The present invention provides an apparatus for and a method of evenly distributing the electrical load across all three phases of a three phase power distribution network that overcomes the disadvantages of previous solutions.
According to the teachings of the present invention, there is provided a three phase load distribution system comprising a first, second and third current sensor coupled to a first, second and third phase, respectively, of a three phase electrical power distribution network, the first, second and third current sensors for measuring the electrical current flow through the first, second and third phase, respectively, a plurality of switches, each switch coupled to one of a plurality of branch circuits, each of the plurality of switches for connecting any one of the first, second or third phases to one of a plurality of branch circuits, a plurality of current sensors, each current sensor coupled to one of the plurality of branch circuits, the plurality of current sensors for measuring the electrical current flow through each of the plurality of branch circuits and a processor coupled to the first, second and third current sensors, the plurality of switches and the plurality of current sensors, the processor for controlling the plurality of switches so that the electrical current flow through the first, second and third phases do not exceed a predetermined threshold.
Further, according to the teachings of the present invention, there is provided a three phase load distribution system comprising a first, second and third current sensor coupled to a first, second and third phase, respectively, of a three phase electrical power distribution network, the first, second and third current sensors for measuring the electrical current flow through the first, second and third phase, respectively, a plurality of switches, each switch coupled to one of a plurality of branch circuits, each of the plurality of switches for connecting any one of the first, second or third phases to one of a plurality of branch circuits, a plurality of current sensors, each current sensor coupled to one of the plurality of branch circuits, the plurality of current sensors for measuring the electrical current flow through each of the plurality of branch circuits and a processor coupled to the first, second and third current sensors, the plurality of switches and the plurality of current sensors, the processor for controlling the plurality of switches so that the differences between the electrical currents, or the ratios of the electrical currents, flowing through each pair of the first, second and third phases do not exceed a predetermined threshold.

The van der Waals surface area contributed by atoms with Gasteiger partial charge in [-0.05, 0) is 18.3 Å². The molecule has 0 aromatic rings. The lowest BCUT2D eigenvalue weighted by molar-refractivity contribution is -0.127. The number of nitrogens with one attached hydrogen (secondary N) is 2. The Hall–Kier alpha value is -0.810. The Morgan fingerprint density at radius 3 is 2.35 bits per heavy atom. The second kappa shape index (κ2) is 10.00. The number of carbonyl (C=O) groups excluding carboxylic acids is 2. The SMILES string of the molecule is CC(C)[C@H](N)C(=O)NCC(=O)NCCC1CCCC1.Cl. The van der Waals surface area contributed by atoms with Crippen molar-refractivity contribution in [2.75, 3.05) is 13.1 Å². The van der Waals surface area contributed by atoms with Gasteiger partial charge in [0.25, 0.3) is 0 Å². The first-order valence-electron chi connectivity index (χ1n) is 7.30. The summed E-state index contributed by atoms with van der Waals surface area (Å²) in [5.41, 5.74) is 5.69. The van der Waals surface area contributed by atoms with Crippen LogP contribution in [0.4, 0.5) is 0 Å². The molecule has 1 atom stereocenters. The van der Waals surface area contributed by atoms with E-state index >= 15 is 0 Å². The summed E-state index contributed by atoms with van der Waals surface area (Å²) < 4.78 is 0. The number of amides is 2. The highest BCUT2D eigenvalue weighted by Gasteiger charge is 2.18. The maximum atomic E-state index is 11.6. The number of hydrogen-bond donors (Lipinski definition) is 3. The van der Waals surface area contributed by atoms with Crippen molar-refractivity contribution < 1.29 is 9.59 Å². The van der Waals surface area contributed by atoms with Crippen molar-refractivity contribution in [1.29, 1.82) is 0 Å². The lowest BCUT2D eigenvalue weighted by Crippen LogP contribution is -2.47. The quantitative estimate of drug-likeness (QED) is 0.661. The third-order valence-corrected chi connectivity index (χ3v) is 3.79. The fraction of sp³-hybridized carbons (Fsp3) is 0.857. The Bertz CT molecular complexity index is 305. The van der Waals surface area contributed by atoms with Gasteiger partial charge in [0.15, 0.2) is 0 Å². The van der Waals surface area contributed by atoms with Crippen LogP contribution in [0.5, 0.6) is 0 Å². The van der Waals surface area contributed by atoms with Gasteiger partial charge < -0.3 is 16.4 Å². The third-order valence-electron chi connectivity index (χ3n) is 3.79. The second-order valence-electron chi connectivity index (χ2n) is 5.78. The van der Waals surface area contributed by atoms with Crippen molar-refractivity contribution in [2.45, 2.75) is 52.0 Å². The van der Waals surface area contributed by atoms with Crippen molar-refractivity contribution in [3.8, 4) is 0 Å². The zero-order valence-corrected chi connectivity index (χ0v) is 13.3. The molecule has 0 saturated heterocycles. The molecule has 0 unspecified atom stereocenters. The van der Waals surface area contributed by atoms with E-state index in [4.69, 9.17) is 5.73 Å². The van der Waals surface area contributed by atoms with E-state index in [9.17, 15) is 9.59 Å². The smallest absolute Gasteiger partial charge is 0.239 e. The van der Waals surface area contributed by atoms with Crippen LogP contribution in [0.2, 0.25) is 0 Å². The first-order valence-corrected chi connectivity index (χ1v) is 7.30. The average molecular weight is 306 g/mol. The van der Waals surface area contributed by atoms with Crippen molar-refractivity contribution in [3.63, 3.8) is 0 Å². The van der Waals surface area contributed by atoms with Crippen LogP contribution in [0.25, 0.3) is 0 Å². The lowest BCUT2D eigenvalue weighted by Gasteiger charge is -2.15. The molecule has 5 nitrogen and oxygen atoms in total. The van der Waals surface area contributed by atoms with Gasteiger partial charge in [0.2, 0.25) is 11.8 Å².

The invention is herein described, by way of example only, with reference to the accompanying drawings, wherein:
FIG. 1A is a block diagram of a 3-phase embodiment of the present invention;
FIG. 1B is a block diagram of a 1-phase embodiment of the present invention;
FIG. 2A is a block diagram of an embodiment of the present invention;
FIG. 2B shows a simple implementation of the summing circuit 52, rectifier 54, of FIG. 2, combining the two functions in one block, 3-phase rectifier, 524;
FIG. 2C is an schematic of a "stationary converter" dc-to-ac inverter;
FIG. 2D is an schematic of an improved "stationary converter"dc-to-ac inverter;
FIG. 2E shows a three-phase rectifier and an improved "stationary converter" dc-to-ac inverter, with an inductor added to increase input power factor;